Just beyond the quaint Italian bistro, the place was jump jiving.
With flapper dresses and fedoras, argyle socks and fishnet stockings, zoot suits and spectator shoes, Northview High School students turned back time during a razz-a-ma-tazz salute to the Roaring Twenties.
Known as Great Gatsby Day, the Sylvania school's annual event transforms the auxiliary gymnasium into a "speakeasy," similar to one of the secret clubs that sold liquor during Prohibition. This speakeasy's atmosphere bubbled with root beer and ginger ale, not bathtub gin.
"All of this, it gives you the feel of the age that the author described," said 16-year-old Jeff Sundheimer, who was struggling to get a grasp on a purple yo-yo at one of the gaming tables.
"I had a Yo-Yo when I was younger. I have not touched one in years," Jeff said.
Other students were, um, a bit clueless when it came to playing other games popular years ago, including jacks.
"I have to show them how," said Susan Hopkins, a parent. "I played jacks when I was a girl. There weren't video games then."
She applauded the students and teachers for getting into the swing of things on Gatsby Day.
"I think this is great. They get to learn about the culture, they learn about fashion, entertainment, and social structure. The kids really get into it," Ms. Hopkins said.
Many of the 355 juniors who visited the speakeasy during the day looked as though they had just stepped off the pages of F. Scott Fitzgerald's Jazz Age novel.
"You need to get your dancing shoes on," said Fran Borchers, an American Literature teacher, as she announced the Charleston competition. Ms. Borchers admitted she was a little sore from giving Charleston lessons in class the day before.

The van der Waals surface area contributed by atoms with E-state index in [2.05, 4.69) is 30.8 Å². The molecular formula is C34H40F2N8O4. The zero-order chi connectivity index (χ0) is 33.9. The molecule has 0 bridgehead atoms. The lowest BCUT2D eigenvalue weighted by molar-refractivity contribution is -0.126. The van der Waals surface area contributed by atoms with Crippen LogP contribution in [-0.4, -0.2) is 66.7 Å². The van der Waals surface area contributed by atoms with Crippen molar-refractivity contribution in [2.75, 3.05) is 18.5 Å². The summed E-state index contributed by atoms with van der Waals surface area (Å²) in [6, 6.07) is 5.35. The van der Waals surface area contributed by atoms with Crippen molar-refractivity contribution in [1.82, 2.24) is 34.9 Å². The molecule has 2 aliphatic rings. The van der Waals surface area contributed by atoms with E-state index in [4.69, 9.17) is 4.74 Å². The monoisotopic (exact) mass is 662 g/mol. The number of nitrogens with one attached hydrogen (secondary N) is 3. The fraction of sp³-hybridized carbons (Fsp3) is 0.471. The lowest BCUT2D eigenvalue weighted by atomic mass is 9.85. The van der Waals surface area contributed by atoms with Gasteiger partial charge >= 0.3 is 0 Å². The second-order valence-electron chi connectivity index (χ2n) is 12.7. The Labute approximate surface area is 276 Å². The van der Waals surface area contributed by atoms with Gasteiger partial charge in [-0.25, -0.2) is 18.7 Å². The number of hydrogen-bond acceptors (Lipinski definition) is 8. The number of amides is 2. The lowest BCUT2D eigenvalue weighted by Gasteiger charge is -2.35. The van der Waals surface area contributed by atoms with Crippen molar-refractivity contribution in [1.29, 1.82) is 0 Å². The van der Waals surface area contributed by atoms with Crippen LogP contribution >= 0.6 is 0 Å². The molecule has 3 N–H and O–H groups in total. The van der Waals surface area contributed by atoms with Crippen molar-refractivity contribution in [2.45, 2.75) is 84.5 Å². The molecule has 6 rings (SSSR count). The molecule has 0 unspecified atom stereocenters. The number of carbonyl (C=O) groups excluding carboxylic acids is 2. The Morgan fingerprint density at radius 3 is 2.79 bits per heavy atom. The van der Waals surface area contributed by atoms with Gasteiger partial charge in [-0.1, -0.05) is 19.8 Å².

As Northview's jazz band kicked it up a notch, students cut a rug. Long strands of pearls whipped around the young girls' necks. Sequins shimmered. Fringe flounced.
Gordie Howe reeled in his partner Julianne Judge for a final flash on the dance floor; it paid off. They won the contest and sets of jacks.
"This experience today gives us a better understanding of the Great Gatsby time. It's a cool thing," Gordie said.
Runners-up November Williams and Cliff Lemke were awarded baseballs for their prizes.
"We tried our best," Cliff said.
Earlier, juniors Isaac Cohen and Justin Kruger entertained with their rendition of Abbott and Costello's "Who's On First" comedy routine.
"I love the Roaring Twenties," Justin said after the performance. A main reason? "Because of the girls in flapper dresses," he explained.
Some students borrowed gloves, hats, shoes, shirts, and other clothing from relatives; others shopped thrift stores.
Katie Litzer, 17, wore a glam midnight blue gown, on loan from the theater department. A champagne-colored mink coat draped her shoulders.
"I'm an Italian gangster's wife," she said. "This has been a lot of fun. It's a great way to get the junior class together. Everybody really gets into it."
Some flapper girls posed for photographs atop John Hadley's Great Gatsby car, a 1935 Auburn Speedster, parked just outside the Italian bistro (the cafe was the "front" for the speakeasy). Appropriately, Mr. Hadley, a parent, was dressed in a zoot suit.
"I think this is great," Mr. Hadley said. "This gives students the opportunity to put themselves in the setting from the book."
Students swallowed goldfish (the cracker kind, not the swim-in-the-water variety) and dined on veggies, dip, cheeses, cookies, fruit, and popcorn.
Action at the Yo-Yo table continued to cause frustration.
"I've never used a Yo-Yo before," said Meredith Lodge, 17, dressed in a bubble-gum pink flapper dress.
"This is a lot of fun," Meredith said. "It's a good way to learn about the times."
This, she said, brings the book to life.